• Young tender plants are easier to use. Stiff contoured leaves need to be pressed and dried first.
• When the image and the background are dry, additional paint can be applied in washes to add shades of color.
• Details can be added with a detail brush or with a fine line permanent marker.

Saturday, August 15, 2009

Granny's Rocker

Although the painting above is a very simple one, it is one of my favorites. What makes this painting stand out for me is the quilt. I love patchwork quilts and always admire the stitching and creativity of the fabric artist when piecing together a quilt.

This painting was created using only 5 colors. Paynes Gray and Ultramarine was used for the chair; the remainder of the colors were used in the quilt. The quilt was painted first, then the chair, and the shadows were put in last. The quilt is the most colorful part of this painting making it the focal point and the chair is simply its prop.

Watercolor tip:
When painting the quilt, don't use much detail. The detail is implied by simply adding paint to the wet surface. First paint the folds in the quilt using Ultramarine Blue and Burnt Sienna - this creates the shadows made by the folds. Then block in the quilt squares and let the paint bleed. Use only a 3-4 colors so it does not look to busy or become muddy.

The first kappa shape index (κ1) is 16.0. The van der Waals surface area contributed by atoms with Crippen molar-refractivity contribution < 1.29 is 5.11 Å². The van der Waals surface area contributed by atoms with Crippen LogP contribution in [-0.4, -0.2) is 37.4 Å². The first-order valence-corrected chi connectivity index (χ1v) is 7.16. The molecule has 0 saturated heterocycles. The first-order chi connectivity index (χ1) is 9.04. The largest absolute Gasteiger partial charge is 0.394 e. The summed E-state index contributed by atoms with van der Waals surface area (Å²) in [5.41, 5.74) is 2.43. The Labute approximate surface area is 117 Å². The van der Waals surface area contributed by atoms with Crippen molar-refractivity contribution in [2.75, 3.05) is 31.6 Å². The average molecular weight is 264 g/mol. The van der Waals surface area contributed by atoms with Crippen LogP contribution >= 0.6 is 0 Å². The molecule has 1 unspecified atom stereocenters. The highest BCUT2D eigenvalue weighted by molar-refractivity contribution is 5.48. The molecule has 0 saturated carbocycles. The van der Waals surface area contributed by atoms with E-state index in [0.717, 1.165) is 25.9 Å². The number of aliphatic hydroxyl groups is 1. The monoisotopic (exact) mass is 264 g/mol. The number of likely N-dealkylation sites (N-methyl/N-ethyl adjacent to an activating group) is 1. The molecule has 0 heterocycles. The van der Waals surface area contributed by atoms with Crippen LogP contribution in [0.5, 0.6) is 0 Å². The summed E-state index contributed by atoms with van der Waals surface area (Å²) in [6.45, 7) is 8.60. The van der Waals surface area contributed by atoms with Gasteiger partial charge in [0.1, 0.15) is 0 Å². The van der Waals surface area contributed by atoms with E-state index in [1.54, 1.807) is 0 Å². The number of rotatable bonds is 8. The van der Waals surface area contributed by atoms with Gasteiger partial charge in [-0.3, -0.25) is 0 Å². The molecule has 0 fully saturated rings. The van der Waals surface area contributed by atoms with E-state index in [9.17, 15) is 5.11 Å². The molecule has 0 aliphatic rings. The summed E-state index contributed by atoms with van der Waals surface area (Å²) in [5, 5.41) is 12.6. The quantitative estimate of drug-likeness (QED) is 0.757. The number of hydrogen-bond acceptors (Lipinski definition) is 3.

Line work details on the quilt blocks can be added after the area has dried completely.

Saturday, August 8, 2009


Who could resist painting this lake with the bright sunny colors of summer reflected in the water? The challenge to me was painting the rocks just under the surface and the reflections in the water.

Watercolor Tip: How to paint the underwater rocks
• Mask your rocks with masking fluid.
• Brush clean water over the water area.
• Mix Burnt Sienna with a little red/violet and using a medium round brush wash this mixture loosely over the shallow foreground of the water where the partially submerged stones are clearly visible.
• While the water is still damp, brush blue over the upper area of the water adding a little of the above paint mixture as you work down over the stones. Deepen the colors if needed with a 2nd layer of paint while still wet.
• Dip a medium round brush in clean water and gently lift off the flattened elongated shapes of underwater stones, varying the sizes. You may need to stroke the brush back and forth several times on the paper to loosen the paint.